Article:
But I don’t plan on dying!

IMMIGRATION CORNER - Michael J. Gurfinkel - The Philippine Star

Over the years, I have had dozens of consultations from tearful clients, with the same facts and situation: a parent files a petition for their son or daughter, where the waiting time for a visa could be anywhere from 10 to 25 years. Although both parents were in a position to file their own petition for the child, only one parent does.

As the years go by, the petitioning parent unfortunately dies, whether through a heart attack, old age, illness or the like. As a result of the petitioner’s death, the petition dies with the petitioner. If the family member is outside the US and will be processing their visa at the US embassy, they will be required to file for humanitarian revalidation/reinstatement and hope it is approved.

When people consult with me on situations like this, in many cases, the OTHER PARENT could have also filed a petition at the same time. But they did not. Had they done so, their petition could have acted as a backup or an insurance policy in case their spouse dies during the years of waiting for the priority date to become current on the petition.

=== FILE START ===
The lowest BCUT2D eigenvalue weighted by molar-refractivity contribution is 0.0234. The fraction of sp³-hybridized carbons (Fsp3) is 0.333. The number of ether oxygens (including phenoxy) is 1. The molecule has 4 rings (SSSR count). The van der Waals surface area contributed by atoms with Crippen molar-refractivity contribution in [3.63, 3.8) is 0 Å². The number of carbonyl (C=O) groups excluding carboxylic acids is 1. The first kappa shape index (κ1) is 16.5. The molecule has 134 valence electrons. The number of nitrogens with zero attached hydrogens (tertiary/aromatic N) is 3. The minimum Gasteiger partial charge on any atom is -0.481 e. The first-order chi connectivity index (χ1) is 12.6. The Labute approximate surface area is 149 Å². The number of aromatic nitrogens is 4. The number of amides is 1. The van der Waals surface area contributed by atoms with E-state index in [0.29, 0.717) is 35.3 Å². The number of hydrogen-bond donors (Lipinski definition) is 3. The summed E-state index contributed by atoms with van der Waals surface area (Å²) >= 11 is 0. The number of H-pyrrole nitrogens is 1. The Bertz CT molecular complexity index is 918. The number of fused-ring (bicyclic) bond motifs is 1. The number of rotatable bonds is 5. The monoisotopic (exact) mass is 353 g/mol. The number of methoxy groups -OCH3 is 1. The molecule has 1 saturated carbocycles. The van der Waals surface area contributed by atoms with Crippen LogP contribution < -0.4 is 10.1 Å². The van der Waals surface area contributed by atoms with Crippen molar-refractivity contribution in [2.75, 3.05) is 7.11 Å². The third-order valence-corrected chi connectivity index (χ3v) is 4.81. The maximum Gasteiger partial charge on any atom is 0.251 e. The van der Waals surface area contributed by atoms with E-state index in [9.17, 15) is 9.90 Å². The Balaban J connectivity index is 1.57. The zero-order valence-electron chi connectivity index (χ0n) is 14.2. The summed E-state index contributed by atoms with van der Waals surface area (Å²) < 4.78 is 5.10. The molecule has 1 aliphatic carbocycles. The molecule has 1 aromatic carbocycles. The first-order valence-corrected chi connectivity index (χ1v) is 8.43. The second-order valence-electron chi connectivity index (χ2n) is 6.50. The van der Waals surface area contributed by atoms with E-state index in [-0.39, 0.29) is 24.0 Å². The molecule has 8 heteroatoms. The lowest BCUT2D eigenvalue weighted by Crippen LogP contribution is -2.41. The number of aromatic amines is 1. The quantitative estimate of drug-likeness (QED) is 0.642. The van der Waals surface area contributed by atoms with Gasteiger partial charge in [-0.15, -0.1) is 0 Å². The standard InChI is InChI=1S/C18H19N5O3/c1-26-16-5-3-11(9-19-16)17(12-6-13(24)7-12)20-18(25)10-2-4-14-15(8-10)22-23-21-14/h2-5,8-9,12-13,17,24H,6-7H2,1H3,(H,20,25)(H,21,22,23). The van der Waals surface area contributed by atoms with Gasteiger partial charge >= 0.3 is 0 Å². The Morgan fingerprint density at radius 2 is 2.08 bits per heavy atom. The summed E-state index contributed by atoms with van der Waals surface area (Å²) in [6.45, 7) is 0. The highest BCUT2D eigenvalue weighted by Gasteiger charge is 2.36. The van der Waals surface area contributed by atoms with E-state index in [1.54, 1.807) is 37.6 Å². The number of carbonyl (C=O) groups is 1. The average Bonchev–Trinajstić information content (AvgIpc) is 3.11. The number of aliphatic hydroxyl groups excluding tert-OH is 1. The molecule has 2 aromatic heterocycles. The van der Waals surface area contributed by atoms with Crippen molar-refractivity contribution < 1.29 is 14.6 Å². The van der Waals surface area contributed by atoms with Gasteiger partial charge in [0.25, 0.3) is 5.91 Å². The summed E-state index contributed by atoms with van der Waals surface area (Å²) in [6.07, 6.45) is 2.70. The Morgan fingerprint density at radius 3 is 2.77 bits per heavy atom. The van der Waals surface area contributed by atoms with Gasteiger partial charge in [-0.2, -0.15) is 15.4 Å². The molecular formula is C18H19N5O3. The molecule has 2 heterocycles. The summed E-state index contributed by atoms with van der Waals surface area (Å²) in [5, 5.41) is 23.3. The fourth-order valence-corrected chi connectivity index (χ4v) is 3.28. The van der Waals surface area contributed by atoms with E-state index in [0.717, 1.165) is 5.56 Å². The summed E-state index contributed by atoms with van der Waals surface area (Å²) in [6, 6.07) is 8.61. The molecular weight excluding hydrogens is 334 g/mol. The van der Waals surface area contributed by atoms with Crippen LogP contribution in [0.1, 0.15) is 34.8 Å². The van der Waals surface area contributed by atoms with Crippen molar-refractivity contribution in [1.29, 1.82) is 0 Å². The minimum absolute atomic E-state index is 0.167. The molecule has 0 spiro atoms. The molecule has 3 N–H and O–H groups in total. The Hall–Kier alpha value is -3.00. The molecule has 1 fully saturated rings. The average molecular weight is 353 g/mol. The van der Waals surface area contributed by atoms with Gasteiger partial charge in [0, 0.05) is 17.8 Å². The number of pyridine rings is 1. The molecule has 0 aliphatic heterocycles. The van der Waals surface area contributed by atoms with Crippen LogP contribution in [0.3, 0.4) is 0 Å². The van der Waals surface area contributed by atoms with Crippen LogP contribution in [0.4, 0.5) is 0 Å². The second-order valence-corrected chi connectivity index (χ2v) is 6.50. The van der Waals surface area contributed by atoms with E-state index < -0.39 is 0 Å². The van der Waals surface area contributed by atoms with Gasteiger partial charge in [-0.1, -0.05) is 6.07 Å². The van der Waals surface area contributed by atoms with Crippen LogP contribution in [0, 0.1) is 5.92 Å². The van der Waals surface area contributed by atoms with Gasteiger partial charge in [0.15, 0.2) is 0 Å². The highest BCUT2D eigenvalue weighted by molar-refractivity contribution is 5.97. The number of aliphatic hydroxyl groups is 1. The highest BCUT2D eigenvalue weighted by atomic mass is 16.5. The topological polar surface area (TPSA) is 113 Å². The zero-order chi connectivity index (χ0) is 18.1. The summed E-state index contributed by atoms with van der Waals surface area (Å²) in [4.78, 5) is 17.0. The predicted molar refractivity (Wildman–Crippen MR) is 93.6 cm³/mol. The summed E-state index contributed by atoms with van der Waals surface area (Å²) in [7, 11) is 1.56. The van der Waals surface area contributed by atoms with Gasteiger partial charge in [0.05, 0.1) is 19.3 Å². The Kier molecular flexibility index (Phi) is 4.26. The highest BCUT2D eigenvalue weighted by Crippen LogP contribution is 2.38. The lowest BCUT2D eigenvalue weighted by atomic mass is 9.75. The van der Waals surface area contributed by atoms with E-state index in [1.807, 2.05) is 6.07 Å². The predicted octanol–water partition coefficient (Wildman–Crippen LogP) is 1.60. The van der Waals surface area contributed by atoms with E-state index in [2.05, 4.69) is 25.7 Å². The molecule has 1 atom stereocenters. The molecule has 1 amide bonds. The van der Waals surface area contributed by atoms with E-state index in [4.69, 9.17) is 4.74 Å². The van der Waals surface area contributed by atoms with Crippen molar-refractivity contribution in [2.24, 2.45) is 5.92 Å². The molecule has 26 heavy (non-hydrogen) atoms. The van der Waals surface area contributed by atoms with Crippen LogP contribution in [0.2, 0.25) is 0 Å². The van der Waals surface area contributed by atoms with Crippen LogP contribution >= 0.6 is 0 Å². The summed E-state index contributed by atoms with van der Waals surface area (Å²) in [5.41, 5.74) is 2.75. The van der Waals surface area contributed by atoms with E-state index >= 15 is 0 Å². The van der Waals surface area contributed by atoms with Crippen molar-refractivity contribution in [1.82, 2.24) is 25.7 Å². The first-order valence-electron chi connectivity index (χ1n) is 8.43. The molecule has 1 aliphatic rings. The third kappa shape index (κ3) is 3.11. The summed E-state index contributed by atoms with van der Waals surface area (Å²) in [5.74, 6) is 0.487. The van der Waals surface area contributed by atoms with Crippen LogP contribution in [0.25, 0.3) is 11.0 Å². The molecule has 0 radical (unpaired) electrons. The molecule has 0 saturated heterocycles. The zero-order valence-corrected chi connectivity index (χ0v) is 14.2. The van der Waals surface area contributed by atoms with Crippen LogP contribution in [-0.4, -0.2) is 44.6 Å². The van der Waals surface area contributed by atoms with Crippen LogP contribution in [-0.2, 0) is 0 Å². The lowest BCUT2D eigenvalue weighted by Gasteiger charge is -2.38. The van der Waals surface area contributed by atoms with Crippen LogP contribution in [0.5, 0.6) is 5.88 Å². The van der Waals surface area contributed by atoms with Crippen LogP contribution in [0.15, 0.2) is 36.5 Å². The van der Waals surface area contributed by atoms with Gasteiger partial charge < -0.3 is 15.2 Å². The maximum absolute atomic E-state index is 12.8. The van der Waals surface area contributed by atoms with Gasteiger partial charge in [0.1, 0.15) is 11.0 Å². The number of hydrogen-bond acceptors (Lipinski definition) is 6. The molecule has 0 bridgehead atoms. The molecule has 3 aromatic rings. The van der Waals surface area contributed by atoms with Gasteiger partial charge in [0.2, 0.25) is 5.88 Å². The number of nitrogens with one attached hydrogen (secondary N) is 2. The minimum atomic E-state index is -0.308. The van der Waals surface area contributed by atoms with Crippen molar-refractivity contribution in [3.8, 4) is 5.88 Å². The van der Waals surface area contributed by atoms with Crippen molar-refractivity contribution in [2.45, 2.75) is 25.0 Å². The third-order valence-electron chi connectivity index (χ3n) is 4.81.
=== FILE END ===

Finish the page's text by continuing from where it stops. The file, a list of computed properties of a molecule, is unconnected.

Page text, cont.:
In fact, when people consult with me about petitioning a son or daughter, I suggest that BOTH parents file petitions instead of only one. Sometimes they respond that only one petition is necessary, as they do not plan on dying, and it’s cheaper. But that’s taking chances. It’s almost like saying, “I don’t need car insurance because I don’t plan on getting into an accident.” You never know.

Yes, it does cost a few hundred dollars extra to file another petition. But it is far less expensive than the cost of filing for humanitarian revalidation, which may not always be approved. If the other parent files a petition AFTER their spouse dies, they do not get to take over the original priority date. They get a new priority date and basically have their child go to the back of the line.

If you are thinking about petitioning your son or daughter, I would strongly recommend that you first consult with an attorney. If the petitioner has died (whether it is a petition by a parent, brother, sister, etc.) and humanitarian revalidation is needed, you should also consult with an attorney for advice and assistance.

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